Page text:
My mother's side of the family had an incredibly dominant, accomplished patriarch who believed that he knew best—in every situation, for everyone. I grew up resenting him for the tortuous hold he had on my mother's heart and psyche and the way he manipulated the power of his intelligence along with guilt and shame and humiliation and money to hold sway over others.
Growing up around that living Greek tragedy, the last thing I ever wanted to be was "like grandpa." After all, I'm a free spirit, a seeker, a respecter of autonomy and a lover of personal freedom—a dyed in the wool card-carrying Noninterventionist. But let's stare into the mirror and recall an observation my friend Janis made in the middle of a ski trip when we were still 20-something: "You have such strong beliefs but you don't present them as opinions, you state them as the ultimate Truth." I brushed off her comment with the lame comeback that it just feels ultimate...in that moment!" But I had no trouble seeing her point. Oh my God, I am my grandfather's granddaughter. This is such bad news.
"Byron Katie said it best when she said when we move into the territory of judging what other people should do, and start driving their bus, we abandon our own bus. You can imagine this—you are literally stepping out of your life and leaving it totally unmanned, exactly like a bus without a driver."
After decades of classes and workshops and therapy and real-world lessons, I can still feel the pull to take over someone else's bus. As I freely admitted in one women's group setting: "Trying to run my husband's life in the name of spiritual coaching doesn't change the fact that I'm telling my husband what to do." It took a long time for the howls of laughter to die down. We can all relate to that pitfall because it's far too tough to deal with our own shit and far too easy to see what someone else needs.
My friend Helen always talks about her daughters as "the adults who were once my children." This woman happens to be a very young 83-year-old so those "kids" are all over 50 with grown children of their own. When I told her how much it made me laugh every time I heard her say those words, she assured me that it was anything but a joke. "I need that constant reminder of my place in their lives. Just ask them."
It's especially tempting to run our grown children's lives because, let's face it, they were once our babies and that's what parents do. I was talking about this very thing with my friend Teri, who is way more authoritarian and outspoken than I could ever be. (No, seriously, she is.) I told her that my youngest is the one who just blurts out in no uncertain terms, "Back off, bitch!" when I've crossed the line. (Granted, "bitch" is implied and never spoken—well almost never. She did call me a Travel Bitch in a moment of exasperation in the Atlanta airport and that moniker gets dusted off and bandied back and forth now and then. It's our way of lifting tensions and lightening the mood.) Teri said her youngest was also the one who draws a hard line. Apparently, mother hens tend to keep the last little ones under wing far too long.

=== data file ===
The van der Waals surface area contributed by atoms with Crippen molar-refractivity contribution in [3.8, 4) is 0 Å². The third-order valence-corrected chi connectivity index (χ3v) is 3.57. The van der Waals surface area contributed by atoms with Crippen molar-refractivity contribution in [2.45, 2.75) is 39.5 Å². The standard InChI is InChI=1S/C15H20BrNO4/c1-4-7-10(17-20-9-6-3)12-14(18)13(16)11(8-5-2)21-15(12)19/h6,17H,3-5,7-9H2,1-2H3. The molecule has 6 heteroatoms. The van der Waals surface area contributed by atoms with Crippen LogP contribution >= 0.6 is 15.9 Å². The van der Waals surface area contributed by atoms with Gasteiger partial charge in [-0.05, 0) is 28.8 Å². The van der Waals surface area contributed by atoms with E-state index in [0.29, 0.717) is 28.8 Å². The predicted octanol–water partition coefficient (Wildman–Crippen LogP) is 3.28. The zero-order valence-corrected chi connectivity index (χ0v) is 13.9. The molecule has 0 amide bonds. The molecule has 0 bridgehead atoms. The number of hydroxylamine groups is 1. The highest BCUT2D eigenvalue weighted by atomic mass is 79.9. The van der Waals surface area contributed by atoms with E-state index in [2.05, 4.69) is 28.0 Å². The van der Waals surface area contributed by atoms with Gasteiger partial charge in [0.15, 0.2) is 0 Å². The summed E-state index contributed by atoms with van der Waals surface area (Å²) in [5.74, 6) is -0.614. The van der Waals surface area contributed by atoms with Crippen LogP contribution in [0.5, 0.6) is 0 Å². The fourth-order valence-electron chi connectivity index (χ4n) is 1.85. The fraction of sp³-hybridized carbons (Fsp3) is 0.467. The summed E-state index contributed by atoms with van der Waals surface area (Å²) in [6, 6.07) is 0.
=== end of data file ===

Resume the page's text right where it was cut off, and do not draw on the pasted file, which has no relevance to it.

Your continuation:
Holly and Byron Katie and every therapist and sage who has ever lived are so very right about staying in our own bus. Looking back over the landscape of my past, the times I have been most tempted to jump into another driver's seat are the times when I am failing to do my own work. "I'm stalled out but let's fix your life so I can feel better." But there's another truth here: Nothing inspires and encourages and empowers everyone around us like doing our own work. Think about it, who moves and inspires you to action? People who constantly nag and tell you what to do or people who are walking the walk—right up the road, people just like you?
I love this image of "my bus" because it feels so aligned with my present state of being. And don't be fooled by appearances. This baby has seen a lot of miles but the tires are all-season and brand new, the engine is in sterling condition, and nothing has rusted out that really matters. We're in it for the long haul, wherever that might take us. And yes, I do realize that I'm not visible right now behind the wheel. Just had to stop for a moment at this funky little art center to use the restroom—the price paid for the 3 liters-or-more daily HSS hydration—but we'll be on the road again in no time. Watch for us!